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Childhood central nervous system tumours – incidence and survival in Europe (1978–1997): Report from Automated Childhood Cancer Information System project

      Abstract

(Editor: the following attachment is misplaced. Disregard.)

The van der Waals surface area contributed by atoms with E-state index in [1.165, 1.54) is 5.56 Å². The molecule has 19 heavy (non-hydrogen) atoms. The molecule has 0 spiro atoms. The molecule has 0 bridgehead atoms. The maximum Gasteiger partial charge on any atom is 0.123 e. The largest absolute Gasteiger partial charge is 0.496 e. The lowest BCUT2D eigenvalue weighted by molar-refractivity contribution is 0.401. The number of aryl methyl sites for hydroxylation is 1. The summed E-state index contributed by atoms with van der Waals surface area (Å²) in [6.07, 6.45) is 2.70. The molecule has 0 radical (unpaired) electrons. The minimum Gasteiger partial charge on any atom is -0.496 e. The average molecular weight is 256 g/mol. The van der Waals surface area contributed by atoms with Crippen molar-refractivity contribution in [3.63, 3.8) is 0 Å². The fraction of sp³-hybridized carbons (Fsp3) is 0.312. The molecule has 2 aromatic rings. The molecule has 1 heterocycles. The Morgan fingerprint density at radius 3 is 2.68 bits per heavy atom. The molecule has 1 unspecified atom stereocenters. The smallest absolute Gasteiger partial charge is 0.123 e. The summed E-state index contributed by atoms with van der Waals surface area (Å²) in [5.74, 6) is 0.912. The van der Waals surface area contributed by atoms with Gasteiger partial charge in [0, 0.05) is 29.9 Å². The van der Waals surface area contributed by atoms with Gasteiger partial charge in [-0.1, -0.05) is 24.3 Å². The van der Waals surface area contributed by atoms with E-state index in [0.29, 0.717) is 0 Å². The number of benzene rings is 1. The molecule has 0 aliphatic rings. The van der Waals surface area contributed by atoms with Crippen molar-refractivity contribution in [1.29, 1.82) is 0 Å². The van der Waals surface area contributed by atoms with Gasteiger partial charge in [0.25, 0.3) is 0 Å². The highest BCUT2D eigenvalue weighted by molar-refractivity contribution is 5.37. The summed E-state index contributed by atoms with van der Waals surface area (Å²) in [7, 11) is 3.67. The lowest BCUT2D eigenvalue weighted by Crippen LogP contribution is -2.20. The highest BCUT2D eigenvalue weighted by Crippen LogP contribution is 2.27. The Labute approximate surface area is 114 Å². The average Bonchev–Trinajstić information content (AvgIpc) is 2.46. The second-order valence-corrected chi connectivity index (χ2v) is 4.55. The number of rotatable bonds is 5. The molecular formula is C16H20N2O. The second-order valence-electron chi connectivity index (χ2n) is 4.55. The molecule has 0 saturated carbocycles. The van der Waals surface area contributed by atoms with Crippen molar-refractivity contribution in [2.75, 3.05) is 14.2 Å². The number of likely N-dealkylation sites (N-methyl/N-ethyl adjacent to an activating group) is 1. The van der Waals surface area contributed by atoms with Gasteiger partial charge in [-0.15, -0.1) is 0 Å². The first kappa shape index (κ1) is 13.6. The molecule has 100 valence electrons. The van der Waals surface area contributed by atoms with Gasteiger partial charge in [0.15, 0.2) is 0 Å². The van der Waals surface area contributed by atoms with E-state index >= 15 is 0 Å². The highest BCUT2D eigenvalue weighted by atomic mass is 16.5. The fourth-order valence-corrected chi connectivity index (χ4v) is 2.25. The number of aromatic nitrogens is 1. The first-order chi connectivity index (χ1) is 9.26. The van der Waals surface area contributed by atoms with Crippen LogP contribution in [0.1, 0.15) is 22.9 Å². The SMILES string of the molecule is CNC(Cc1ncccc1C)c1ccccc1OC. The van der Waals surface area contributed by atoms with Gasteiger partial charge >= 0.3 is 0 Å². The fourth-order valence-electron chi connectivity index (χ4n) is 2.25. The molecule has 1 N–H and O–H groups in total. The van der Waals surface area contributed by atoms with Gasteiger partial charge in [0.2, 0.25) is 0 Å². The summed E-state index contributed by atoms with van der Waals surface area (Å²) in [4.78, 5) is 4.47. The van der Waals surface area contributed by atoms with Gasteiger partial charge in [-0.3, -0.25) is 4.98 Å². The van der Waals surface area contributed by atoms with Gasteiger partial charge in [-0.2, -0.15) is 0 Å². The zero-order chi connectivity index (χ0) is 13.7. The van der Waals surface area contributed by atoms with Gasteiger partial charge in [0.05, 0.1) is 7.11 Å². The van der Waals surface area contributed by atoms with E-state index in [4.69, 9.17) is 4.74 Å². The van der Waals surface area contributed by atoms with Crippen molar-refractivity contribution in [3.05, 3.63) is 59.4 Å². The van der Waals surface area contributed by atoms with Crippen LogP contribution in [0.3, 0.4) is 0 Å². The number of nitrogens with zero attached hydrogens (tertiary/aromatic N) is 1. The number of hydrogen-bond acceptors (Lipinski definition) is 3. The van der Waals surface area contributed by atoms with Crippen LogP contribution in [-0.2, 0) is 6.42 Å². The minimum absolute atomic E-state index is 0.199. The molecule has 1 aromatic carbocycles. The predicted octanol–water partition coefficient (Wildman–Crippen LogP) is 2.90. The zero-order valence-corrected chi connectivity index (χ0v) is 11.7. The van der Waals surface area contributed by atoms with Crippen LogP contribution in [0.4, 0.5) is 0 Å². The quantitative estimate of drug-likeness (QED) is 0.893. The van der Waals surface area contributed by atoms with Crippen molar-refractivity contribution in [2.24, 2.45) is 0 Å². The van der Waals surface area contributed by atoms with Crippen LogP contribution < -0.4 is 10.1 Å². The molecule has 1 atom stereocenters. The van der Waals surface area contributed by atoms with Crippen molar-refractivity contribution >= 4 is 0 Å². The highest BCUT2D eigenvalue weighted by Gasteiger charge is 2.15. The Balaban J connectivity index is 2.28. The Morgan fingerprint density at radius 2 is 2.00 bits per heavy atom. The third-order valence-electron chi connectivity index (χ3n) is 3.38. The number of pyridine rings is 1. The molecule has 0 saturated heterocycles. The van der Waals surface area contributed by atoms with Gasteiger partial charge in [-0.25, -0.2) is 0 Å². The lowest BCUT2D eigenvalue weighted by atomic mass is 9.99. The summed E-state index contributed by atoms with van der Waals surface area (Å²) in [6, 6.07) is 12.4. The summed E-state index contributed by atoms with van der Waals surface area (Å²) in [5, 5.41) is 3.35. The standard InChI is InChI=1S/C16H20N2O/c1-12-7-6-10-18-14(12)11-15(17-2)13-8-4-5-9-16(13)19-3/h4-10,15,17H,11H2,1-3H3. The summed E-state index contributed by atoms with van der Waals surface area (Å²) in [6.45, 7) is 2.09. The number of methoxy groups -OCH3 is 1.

This paper describes the incidence and survival of childhood central nervous system (CNS) tumours in Europe for the period 1978–1997. A total of 19,531 cases, aged 0–14 years, from the ACCIS database were analysed by five regions: the British Isles, East, North, South, and West. Overall age-standardised incidence rate (ASR) of CNS tumours in Europe (1988–1997) was 29.9 per million, with the highest rates in the North. Astrocytoma (ASR = 11.8), primitive neuroectodermal tumours (PNET) (ASR = 6.5) and ependymoma (ASR = 3.4) were the most frequent types. Incidence increased significantly during 1978–1997, on average by 1.7% per year. Diagnostic methods may partially explain incidence rates and trends, although a role of variations in risk factors cannot be excluded. Overall 5-year survival was 64% and varied between 72% in the North and 53% in the East. PNET had the poorest prognosis (49%) and astrocytoma the best (75%). Survival has improved by 29% since late 1970s. The positive trends were seen in all regions, although the interregional differences persisted, as a reflection of the different healthcare systems.

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